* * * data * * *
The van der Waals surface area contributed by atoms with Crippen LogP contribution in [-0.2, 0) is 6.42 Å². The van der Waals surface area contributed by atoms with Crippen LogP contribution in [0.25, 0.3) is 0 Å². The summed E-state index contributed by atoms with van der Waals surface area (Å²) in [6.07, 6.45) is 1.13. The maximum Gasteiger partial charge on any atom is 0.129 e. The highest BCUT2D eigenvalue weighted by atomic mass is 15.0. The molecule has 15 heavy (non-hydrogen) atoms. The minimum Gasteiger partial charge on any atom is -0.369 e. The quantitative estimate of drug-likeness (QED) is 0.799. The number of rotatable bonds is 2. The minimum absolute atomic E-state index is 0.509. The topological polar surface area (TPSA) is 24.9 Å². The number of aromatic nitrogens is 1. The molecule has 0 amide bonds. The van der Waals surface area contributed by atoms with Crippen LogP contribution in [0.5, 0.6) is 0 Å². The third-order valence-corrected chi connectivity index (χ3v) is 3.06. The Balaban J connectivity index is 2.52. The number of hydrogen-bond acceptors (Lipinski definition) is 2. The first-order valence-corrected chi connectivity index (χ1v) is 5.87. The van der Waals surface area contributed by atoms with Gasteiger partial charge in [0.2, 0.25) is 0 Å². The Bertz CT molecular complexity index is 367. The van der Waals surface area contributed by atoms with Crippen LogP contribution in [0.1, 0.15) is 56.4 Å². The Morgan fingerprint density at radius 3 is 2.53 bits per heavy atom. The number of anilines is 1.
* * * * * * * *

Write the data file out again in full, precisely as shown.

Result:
The van der Waals surface area contributed by atoms with Crippen LogP contribution in [-0.2, 0) is 6.42 Å². The van der Waals surface area contributed by atoms with Crippen LogP contribution in [0.25, 0.3) is 0 Å². The summed E-state index contributed by atoms with van der Waals surface area (Å²) in [6.07, 6.45) is 1.13. The maximum Gasteiger partial charge on any atom is 0.129 e. The highest BCUT2D eigenvalue weighted by atomic mass is 15.0. The molecule has 15 heavy (non-hydrogen) atoms. The minimum Gasteiger partial charge on any atom is -0.369 e. The quantitative estimate of drug-likeness (QED) is 0.799. The number of rotatable bonds is 2. The minimum absolute atomic E-state index is 0.509. The topological polar surface area (TPSA) is 24.9 Å². The number of aromatic nitrogens is 1. The molecule has 0 amide bonds. The van der Waals surface area contributed by atoms with Crippen LogP contribution in [0.5, 0.6) is 0 Å². The third-order valence-corrected chi connectivity index (χ3v) is 3.06. The Balaban J connectivity index is 2.52. The number of hydrogen-bond acceptors (Lipinski definition) is 2. The first-order valence-corrected chi connectivity index (χ1v) is 5.87. The van der Waals surface area contributed by atoms with Gasteiger partial charge in [0.2, 0.25) is 0 Å². The Bertz CT molecular complexity index is 367. The van der Waals surface area contributed by atoms with Crippen LogP contribution in [0.1, 0.15) is 56.4 Å². The Morgan fingerprint density at radius 3 is 2.53 bits per heavy atom. The number of anilines is 1.